But with winter squash like acorn and hubbard, the tough-skinned types, the juvenile fruit aren't very flavorful or sweet. I cut them off and toss them into the compost pile....or in my case, let Vinny, the yellow Lab, proudly carry them around all afternoon like some kind of prize, then toss them into the compost pile. With winter squash, the mature, full-sized fruit can take a light frost. Some folks say a few colds nights actually improve their flavor. But you don't want to leave them out if a hard freeze is expected.

Same with potatoes. Leave them in the ground 'til a frost has killed back their leaves, then harvest. Or if baby potatoes fill the bill, go ahead and gently dig them out now. Rub off the soil and let them air dry a bit, so they last longer in storage.

What about other veggies that are fully or mostly underground, like beets, turnips and carrots? As long as they're not crowding eachother, and they're being watered properly, no need to worry. They'll be fine well into our colder temperatures.

Picking tomatoes is a judgment call. As we covered in my last blog, full-sized tomatoes will generally continue to ripen at room temperature. If it's green tomatoes you want for pickling, it's easy enough to leave the larger ones and can the smaller fruit. Either way, I wouldn't leave all of them on the plant. Remember that you may see their rate of ripening slow down significantly as our overnight temps drop below ~ 50 degrees. Maybe pick some, leave others, and see what works best for you.

Other sun-loving plants like eggplant and peppers can be harvested once they reach an acceptable size, although they may be far less "meaty" than the mature fruit. Once again, favoring the larger fruit and sacrificing the smaller ones may be your best bet. Ditto for cucumbers. Pick the small ones, and use them if they taste good. Melons don't seem to sweeten up
at all 'til they're close to their mature size, so the smaller ones may not be usable.

A lot of the leafy vegetables.... spinach, kale, Swiss chard... can easily handle some light frost. And most lettuce varieties can take a bit of cold. You might even get away with planting some of these from seed now. They all grow better in cooler, rather than hotter, daytime temperatures.

The cold-loving veggies like cabbages, brussel sprouts and broccoli.... as their name implies, they're fine with cold nights... even a not-so-hard freeze.

So in general, make your harvest the best it can be by doing some selective picking. Continue to water thoroughly, but don't over-water. Deep and infrequent watering is best for all but the most shallow-rooted crops.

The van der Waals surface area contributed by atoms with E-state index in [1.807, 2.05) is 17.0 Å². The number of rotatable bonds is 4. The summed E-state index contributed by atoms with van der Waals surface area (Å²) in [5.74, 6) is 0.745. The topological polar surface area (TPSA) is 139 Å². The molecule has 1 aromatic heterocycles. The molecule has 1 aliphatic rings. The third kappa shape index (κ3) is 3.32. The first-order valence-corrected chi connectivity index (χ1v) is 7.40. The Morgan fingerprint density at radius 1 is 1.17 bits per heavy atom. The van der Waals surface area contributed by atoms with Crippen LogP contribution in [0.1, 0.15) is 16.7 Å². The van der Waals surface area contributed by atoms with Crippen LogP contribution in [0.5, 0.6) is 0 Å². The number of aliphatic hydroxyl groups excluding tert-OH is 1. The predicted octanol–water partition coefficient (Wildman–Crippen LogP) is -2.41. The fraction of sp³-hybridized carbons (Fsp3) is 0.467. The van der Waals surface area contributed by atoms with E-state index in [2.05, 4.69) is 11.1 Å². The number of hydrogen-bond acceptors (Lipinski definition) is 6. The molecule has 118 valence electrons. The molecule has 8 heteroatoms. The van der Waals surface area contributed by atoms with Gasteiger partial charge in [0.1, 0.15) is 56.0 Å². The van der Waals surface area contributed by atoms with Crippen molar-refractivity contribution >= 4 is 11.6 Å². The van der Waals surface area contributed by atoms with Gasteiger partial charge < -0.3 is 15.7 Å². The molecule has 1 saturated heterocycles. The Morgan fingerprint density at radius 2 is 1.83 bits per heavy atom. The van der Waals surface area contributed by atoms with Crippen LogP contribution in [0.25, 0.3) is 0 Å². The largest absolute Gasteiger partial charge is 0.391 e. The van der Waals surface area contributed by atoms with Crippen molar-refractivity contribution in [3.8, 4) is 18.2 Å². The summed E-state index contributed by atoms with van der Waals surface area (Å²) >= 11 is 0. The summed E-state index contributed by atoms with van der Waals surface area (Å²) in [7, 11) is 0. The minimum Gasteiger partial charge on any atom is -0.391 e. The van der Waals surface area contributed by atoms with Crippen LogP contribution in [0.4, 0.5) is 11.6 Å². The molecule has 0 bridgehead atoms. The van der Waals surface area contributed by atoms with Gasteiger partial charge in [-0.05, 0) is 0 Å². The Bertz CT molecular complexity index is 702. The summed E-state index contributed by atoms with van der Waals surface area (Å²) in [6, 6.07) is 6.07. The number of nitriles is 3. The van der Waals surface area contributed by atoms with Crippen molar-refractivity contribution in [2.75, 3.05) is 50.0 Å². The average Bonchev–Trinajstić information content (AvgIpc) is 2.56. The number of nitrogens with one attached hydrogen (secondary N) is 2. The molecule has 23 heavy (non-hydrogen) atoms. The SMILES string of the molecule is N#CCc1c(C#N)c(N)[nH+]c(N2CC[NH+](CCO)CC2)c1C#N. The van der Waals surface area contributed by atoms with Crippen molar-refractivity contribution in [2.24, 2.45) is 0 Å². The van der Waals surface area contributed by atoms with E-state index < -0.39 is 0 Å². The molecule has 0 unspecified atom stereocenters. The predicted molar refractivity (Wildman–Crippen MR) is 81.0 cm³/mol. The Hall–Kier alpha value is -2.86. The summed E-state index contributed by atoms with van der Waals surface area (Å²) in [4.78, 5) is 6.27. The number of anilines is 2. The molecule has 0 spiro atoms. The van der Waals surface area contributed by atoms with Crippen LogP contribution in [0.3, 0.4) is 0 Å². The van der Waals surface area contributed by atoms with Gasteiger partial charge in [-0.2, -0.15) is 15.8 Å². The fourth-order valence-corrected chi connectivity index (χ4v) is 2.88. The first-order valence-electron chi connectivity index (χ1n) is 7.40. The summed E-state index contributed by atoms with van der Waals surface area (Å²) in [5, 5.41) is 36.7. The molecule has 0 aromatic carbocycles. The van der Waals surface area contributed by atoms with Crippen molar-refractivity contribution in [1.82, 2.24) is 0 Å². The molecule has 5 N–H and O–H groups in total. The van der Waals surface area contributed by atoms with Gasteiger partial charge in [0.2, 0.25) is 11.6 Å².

As much as I hate letting go of the last of the tomato crop, I actually welcome the change of seasons. Everything... and most everyone... can do with a little break.

Sunday, September 5, 2010

When should we pick tomatoes?

September is one of the best times to be in Colorado. And one of the most confusing, if you're growing your own vegetables. Since tomatoes are far and away the single most popular veggie that we grow, let's take a look at when we should be picking them, and when should we leave them alone, to continue ripening on the vine.

It all comes down to our often fickle Colorado weather. According to the National Weather Service, the Denver area's average first frost-freeze is October 8th..... but an overnight freeze has been known to come as early as September 8th or as late as November 15th. All this means that as gardeners, we need to be light on our feet, keep our eyes on the forecast, and think strategically. We need to have a plan on how to get as many tomatoes as possible to ripen before Mother Nature shuts down our tomato season.

So for starters, when should we be picking our tomatoes? Some folks are convinced that only a 100% vine-ripened tomato, ready to eat the moment you pick it, qualifies for an A+ rating. I'm not one of those folks.
Birds and rabbits, (who knew rabbits ate tomatoes?), seem especially drawn to a shiney red tomato. So in a effort to out-smart the wildlife, I'm likely to pick a tomato when it is on its way to fully coloring up, but not necessarily there yet. I'll let it finish ripening at room temperature on the kitchen counter. I honestly don't notice any loss of flavor.

By the way, never refrigerate a lovely home-grown tomato unless you want to make it taste like a store-bought tomato. Refrigeration is just one reason grocery store tomatoes taste so flat.

If you don't have wildlife pilfering your tomato patch, ripening on the vine is fine. A fresh-picked tomato warm from the sun is truly one of life's little pleasures. But you should also keep in mind that the clock is ticking on what's left of our growing season.

By picking your tomatoes when they are well into "blushing," but not fully ripened, you're letting the plant concentrate more energy on the remaining tomatoes. With a little luck, you'll get more home-grown goodness in the long run.

Also keep in mind that as our overnight low temperatures begin to drop, 55 degrees and less, the ripening process is going to slow down. Removing tiny tomatoes that don't have a chance of reaching their mature size will help focus the plant's energy on the fruit that has more promise.

In my next blog, I'll offer some tips and tricks on harvesting some of the other veggies that may be growing in your garden. Hopefully, we're at least a few weeks away from making the "big sweep" of our vegetable gardens, picking everything that would be damaged by freezing temperatures. But this is Colorado, after all. I always picture Mother Nature grinning at gardeners here, just to see if we're paying attention.